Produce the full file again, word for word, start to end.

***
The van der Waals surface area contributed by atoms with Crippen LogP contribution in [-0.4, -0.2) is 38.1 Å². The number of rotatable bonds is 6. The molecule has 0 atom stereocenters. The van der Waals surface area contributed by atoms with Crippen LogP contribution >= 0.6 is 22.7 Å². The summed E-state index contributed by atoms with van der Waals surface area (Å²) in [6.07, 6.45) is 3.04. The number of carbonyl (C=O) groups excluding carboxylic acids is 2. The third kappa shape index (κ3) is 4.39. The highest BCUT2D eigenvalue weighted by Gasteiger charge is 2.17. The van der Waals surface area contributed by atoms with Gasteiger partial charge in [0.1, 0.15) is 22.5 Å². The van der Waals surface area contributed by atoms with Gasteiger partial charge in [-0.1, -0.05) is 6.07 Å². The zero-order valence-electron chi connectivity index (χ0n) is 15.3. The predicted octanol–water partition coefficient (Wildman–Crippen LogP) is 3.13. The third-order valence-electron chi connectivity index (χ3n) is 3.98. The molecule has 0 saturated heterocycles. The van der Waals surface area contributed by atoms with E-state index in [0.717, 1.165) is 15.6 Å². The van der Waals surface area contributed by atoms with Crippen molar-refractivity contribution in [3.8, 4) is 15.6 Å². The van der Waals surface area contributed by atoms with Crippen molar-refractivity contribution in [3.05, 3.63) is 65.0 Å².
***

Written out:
The van der Waals surface area contributed by atoms with Crippen LogP contribution in [-0.4, -0.2) is 38.1 Å². The number of rotatable bonds is 6. The molecule has 0 atom stereocenters. The van der Waals surface area contributed by atoms with Crippen LogP contribution >= 0.6 is 22.7 Å². The summed E-state index contributed by atoms with van der Waals surface area (Å²) in [6.07, 6.45) is 3.04. The number of carbonyl (C=O) groups excluding carboxylic acids is 2. The third kappa shape index (κ3) is 4.39. The highest BCUT2D eigenvalue weighted by Gasteiger charge is 2.17. The van der Waals surface area contributed by atoms with Gasteiger partial charge in [0.1, 0.15) is 22.5 Å². The van der Waals surface area contributed by atoms with Gasteiger partial charge in [-0.1, -0.05) is 6.07 Å². The zero-order valence-electron chi connectivity index (χ0n) is 15.3. The predicted octanol–water partition coefficient (Wildman–Crippen LogP) is 3.13. The third-order valence-electron chi connectivity index (χ3n) is 3.98. The molecule has 0 saturated heterocycles. The van der Waals surface area contributed by atoms with E-state index in [0.717, 1.165) is 15.6 Å². The van der Waals surface area contributed by atoms with Crippen molar-refractivity contribution in [3.8, 4) is 15.6 Å². The van der Waals surface area contributed by atoms with Crippen molar-refractivity contribution in [3.05, 3.63) is 65.0 Å².